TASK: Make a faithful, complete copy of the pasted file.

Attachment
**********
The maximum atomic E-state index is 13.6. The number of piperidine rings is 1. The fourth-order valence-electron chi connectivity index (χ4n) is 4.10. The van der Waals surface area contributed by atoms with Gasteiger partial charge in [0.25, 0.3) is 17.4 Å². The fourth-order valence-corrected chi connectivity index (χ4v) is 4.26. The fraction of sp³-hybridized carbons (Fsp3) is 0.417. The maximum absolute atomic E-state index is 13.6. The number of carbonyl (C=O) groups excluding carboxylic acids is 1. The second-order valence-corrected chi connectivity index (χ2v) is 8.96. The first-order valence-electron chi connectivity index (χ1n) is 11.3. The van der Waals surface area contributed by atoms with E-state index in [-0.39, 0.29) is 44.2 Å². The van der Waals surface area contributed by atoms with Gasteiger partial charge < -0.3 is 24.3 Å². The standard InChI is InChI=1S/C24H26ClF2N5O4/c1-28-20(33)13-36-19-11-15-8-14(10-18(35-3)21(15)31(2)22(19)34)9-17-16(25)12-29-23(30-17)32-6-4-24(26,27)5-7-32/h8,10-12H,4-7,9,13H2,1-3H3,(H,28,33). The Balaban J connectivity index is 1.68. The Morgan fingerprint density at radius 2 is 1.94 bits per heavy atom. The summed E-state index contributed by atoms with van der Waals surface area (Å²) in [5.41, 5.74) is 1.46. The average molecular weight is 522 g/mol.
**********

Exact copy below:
The maximum atomic E-state index is 13.6. The number of piperidine rings is 1. The fourth-order valence-electron chi connectivity index (χ4n) is 4.10. The van der Waals surface area contributed by atoms with Gasteiger partial charge in [0.25, 0.3) is 17.4 Å². The fourth-order valence-corrected chi connectivity index (χ4v) is 4.26. The fraction of sp³-hybridized carbons (Fsp3) is 0.417. The maximum absolute atomic E-state index is 13.6. The number of carbonyl (C=O) groups excluding carboxylic acids is 1. The second-order valence-corrected chi connectivity index (χ2v) is 8.96. The first-order valence-electron chi connectivity index (χ1n) is 11.3. The van der Waals surface area contributed by atoms with E-state index in [-0.39, 0.29) is 44.2 Å². The van der Waals surface area contributed by atoms with Gasteiger partial charge < -0.3 is 24.3 Å². The standard InChI is InChI=1S/C24H26ClF2N5O4/c1-28-20(33)13-36-19-11-15-8-14(10-18(35-3)21(15)31(2)22(19)34)9-17-16(25)12-29-23(30-17)32-6-4-24(26,27)5-7-32/h8,10-12H,4-7,9,13H2,1-3H3,(H,28,33). The Balaban J connectivity index is 1.68. The Morgan fingerprint density at radius 2 is 1.94 bits per heavy atom. The summed E-state index contributed by atoms with van der Waals surface area (Å²) in [5.41, 5.74) is 1.46. The average molecular weight is 522 g/mol.